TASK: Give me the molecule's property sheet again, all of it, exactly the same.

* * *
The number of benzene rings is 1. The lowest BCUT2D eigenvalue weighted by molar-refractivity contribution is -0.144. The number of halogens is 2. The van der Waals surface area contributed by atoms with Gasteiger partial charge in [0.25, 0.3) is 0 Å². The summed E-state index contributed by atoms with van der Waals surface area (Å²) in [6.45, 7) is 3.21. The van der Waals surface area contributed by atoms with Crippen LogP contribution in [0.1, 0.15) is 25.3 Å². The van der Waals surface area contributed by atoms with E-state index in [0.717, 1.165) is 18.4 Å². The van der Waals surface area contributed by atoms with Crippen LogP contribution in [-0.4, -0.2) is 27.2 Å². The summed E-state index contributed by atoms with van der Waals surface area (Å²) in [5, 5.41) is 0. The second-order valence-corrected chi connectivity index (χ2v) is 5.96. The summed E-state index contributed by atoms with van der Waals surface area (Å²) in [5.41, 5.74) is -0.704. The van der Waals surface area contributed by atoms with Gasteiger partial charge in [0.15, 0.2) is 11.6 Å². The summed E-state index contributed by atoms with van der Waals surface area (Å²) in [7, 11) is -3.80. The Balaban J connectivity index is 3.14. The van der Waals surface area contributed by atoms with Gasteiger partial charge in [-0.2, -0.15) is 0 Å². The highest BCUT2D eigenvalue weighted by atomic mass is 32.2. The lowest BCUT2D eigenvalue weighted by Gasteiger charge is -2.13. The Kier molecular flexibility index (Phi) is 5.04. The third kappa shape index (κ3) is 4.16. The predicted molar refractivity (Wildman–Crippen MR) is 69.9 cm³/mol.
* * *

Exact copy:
The number of benzene rings is 1. The lowest BCUT2D eigenvalue weighted by molar-refractivity contribution is -0.144. The number of halogens is 2. The van der Waals surface area contributed by atoms with Gasteiger partial charge in [0.25, 0.3) is 0 Å². The summed E-state index contributed by atoms with van der Waals surface area (Å²) in [6.45, 7) is 3.21. The van der Waals surface area contributed by atoms with Crippen LogP contribution in [0.1, 0.15) is 25.3 Å². The van der Waals surface area contributed by atoms with E-state index in [0.717, 1.165) is 18.4 Å². The van der Waals surface area contributed by atoms with Crippen LogP contribution in [-0.4, -0.2) is 27.2 Å². The summed E-state index contributed by atoms with van der Waals surface area (Å²) in [5, 5.41) is 0. The second-order valence-corrected chi connectivity index (χ2v) is 5.96. The summed E-state index contributed by atoms with van der Waals surface area (Å²) in [5.41, 5.74) is -0.704. The van der Waals surface area contributed by atoms with Gasteiger partial charge in [0.15, 0.2) is 11.6 Å². The summed E-state index contributed by atoms with van der Waals surface area (Å²) in [7, 11) is -3.80. The Balaban J connectivity index is 3.14. The van der Waals surface area contributed by atoms with Gasteiger partial charge in [-0.2, -0.15) is 0 Å². The highest BCUT2D eigenvalue weighted by atomic mass is 32.2. The lowest BCUT2D eigenvalue weighted by Gasteiger charge is -2.13. The Kier molecular flexibility index (Phi) is 5.04. The third kappa shape index (κ3) is 4.16. The predicted molar refractivity (Wildman–Crippen MR) is 69.9 cm³/mol.